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Lockdown? Day? Whatever the fuck day it is …

by Penny Feltham

I live in Stockport, just outside Manchester. It's 10 minutes by train away, but I’m not sure if the trains are running – and in any case I’ve not actually been in my office in Central Manchester since February 20.

That got complex. I was in Iraq for work and came home in early March with a virus. Just not that virus but they wouldn’t test me because Iraq (you know, right next door to Iran) wasn’t on the WHO list.

So. Context. We live in a suburban semi-detatched house with a garden (big for Edgeley). There’s me. Matt the husband. Oscar the 13 year old kid, two dogs, five rats and a couple of fish. The husband is currently not in paid work. The kid is on Easter holidays. I am still working from home. We are lucky. We don’t live in a one-bedroom flat in a high rise. We have access to a green space. We still have an income. I might be furloughed at work from next week, but will be on full pay.

The main thing we have noticed is that our lives have slowed right down. Little is urgent. Schools are closed. The lack of commuting gives me more time to do the stuff I like doing – listening music, talking to friends. There isn’t that much road traffic and I am happier with the kid being out on his bike though I am having to re-explain to him why he can’t cycle to see his mates. I think he gets it, though the big numbers don’t seem to phase him very much.

As we live on one of the flight paths into Manchester airport, the lack of aircraft has been a definite thing. The boy dog is sad about this as he likes chasing them (I am not kidding). I am enjoying the huge increase in birdsong in our garden.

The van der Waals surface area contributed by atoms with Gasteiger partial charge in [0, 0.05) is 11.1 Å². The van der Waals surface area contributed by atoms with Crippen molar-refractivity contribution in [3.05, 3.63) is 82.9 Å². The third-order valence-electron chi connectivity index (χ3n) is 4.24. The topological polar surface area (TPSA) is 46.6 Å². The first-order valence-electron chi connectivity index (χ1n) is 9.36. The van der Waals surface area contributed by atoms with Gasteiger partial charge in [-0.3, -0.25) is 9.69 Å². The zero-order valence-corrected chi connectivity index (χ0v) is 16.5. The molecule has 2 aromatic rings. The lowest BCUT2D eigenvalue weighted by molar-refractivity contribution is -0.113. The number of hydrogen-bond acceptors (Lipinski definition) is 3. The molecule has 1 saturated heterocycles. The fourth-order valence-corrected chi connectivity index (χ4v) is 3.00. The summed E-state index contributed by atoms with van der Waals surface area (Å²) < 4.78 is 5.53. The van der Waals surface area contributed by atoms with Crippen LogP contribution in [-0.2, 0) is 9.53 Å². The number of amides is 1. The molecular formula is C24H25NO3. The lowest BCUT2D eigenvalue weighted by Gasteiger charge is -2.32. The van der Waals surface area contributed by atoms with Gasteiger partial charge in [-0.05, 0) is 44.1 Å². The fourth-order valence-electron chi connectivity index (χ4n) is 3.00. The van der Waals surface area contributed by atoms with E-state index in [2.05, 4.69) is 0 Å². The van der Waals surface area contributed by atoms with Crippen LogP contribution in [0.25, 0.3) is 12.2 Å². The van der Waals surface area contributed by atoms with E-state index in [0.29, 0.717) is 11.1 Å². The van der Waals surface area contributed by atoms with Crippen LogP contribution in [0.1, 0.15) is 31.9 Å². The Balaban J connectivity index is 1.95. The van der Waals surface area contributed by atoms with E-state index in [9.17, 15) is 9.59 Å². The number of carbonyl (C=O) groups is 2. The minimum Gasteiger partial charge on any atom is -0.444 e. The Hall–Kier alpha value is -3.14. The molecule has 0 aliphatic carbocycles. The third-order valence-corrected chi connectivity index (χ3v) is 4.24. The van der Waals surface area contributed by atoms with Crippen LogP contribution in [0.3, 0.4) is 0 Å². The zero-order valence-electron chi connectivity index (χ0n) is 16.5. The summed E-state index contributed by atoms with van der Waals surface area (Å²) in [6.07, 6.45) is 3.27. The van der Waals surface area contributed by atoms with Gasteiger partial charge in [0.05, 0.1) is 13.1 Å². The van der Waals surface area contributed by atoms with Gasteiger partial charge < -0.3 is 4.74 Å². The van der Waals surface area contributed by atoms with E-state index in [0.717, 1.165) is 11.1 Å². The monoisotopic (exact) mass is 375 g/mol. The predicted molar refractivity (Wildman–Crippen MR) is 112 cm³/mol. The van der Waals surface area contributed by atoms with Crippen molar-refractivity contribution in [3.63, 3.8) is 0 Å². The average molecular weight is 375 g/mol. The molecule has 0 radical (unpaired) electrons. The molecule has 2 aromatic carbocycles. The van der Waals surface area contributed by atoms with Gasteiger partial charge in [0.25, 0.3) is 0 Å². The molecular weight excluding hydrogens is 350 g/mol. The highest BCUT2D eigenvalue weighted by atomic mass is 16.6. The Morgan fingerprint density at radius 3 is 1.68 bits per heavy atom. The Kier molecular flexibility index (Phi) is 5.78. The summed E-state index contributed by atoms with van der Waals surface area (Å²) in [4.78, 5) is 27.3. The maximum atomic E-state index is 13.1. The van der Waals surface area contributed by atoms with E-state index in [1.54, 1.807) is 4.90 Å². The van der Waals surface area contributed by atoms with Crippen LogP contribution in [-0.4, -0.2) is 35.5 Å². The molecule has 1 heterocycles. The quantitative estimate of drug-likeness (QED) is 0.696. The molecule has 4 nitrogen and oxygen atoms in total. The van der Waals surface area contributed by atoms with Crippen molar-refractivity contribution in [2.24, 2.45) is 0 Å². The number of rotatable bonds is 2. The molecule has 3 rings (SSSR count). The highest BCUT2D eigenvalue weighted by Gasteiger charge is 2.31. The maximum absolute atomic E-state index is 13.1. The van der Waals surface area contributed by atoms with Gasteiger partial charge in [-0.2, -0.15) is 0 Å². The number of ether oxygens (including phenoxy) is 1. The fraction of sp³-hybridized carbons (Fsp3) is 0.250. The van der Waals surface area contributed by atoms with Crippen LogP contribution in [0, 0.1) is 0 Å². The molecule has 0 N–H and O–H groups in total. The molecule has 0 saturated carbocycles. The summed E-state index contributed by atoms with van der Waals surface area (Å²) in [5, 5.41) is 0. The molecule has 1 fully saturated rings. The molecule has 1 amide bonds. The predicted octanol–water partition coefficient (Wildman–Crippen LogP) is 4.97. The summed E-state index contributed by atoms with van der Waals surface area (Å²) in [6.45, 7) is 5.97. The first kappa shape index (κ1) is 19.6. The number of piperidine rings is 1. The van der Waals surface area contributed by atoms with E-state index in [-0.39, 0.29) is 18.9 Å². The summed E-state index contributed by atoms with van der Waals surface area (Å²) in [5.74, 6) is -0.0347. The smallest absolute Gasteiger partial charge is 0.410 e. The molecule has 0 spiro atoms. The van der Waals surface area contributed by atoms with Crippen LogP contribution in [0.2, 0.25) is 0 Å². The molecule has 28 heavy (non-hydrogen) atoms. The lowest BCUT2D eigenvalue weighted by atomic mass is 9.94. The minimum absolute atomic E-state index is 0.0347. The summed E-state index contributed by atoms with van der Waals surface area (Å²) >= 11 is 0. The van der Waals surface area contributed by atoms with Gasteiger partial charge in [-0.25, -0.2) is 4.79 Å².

We’re still doing tabletop gaming via Zoom or Skype. It works, but just not the same. Many overseas Skype calls around games and yesterday Matt was at the usual monthly board game session – via software. No Live Action for a good long while. Maybe not until late August. The urgency to get new kit made for Oscar has fled the building. Life has slowed down …

The panic buying. It was a real thing. We went to the supermarket on the last day of school before home-schooling started. No toilet paper [cos obvs], kitchen roll or tissues. dried pulses, rice, pasta, fresh fruit and vegetables, bread, flour, fresh meat and fish. Apparent aggression in some places including Unicorn in Chorlton – normally a bastion of brown rice kindness and sensibilities. Huge queues to get into the supermarket that I usually shop in. And good-humoured, except when I glared at the guy who got too damn close in the queue.

There has been far more contact between people, either by phone or on social media. Folk checking up on each other generally or sharing dark meme number 9038. Lots of discussion and disgust at the behaviour of some of the Sheeple. My getting angry of the claim of ‘Blitz spirit’ when it never existed in the first place. Going out to clap for the front line workers at 8pm on a Thursday night whilst swearing about the Tories having torn the hellout of the NHS in the first place. Watching the Government swing the blame game onto the Sheeples. "It spread because you wouldn’t self isolate. Not because we fucked up our response for a month … "

Parts of communities really looking after each other. Shopping for house bound folk. Prepping extra meals to share. A great chat with my lovely neighbour from either end on our front path both stopping mid-conversation to admire various dogs on their walks. The guy who knocked on our door asking formoney last night. I refused him money but gave him food. Its all getting a bit medieval and we don’t have a stable or a straw barn to offer him. There is some shitty behaviour going on. The usual thefts, assaults and domestic violence – but that’s Blitz spirit for you.

Manchester is bizarrely quiet. There are few takeaways open in Stockport – many Manchester restaurants shifting to deliveries and collections, but 10 minutes out of Manchester is far too far away. No live venues, but lots of streaming of old gigs or various people producing stuff to be heard and danced to in the quiet of your kitchen.

Radio – which I rely on far more than TV – has also changed. Marc Reilly’s Show (my lifeline) on Radio 6 seems subdued with no live music. In fact, maybe subdued is the word for the past few weeks. My listening habits have got got really weird. Listening to American country music recommended to me by a new friend in Toronto. And I keep finding the Monkees cropping up.

Tomorrow, the schooling wars start anew. Moodle and Teams is being used to teach. Just gotta persuade the 13 year old to not skip off onto YouTube. Sigh. This is the new normal and Gods only knows what is to come.
Never have the media been more important.

Penny, Stockport, April 2020

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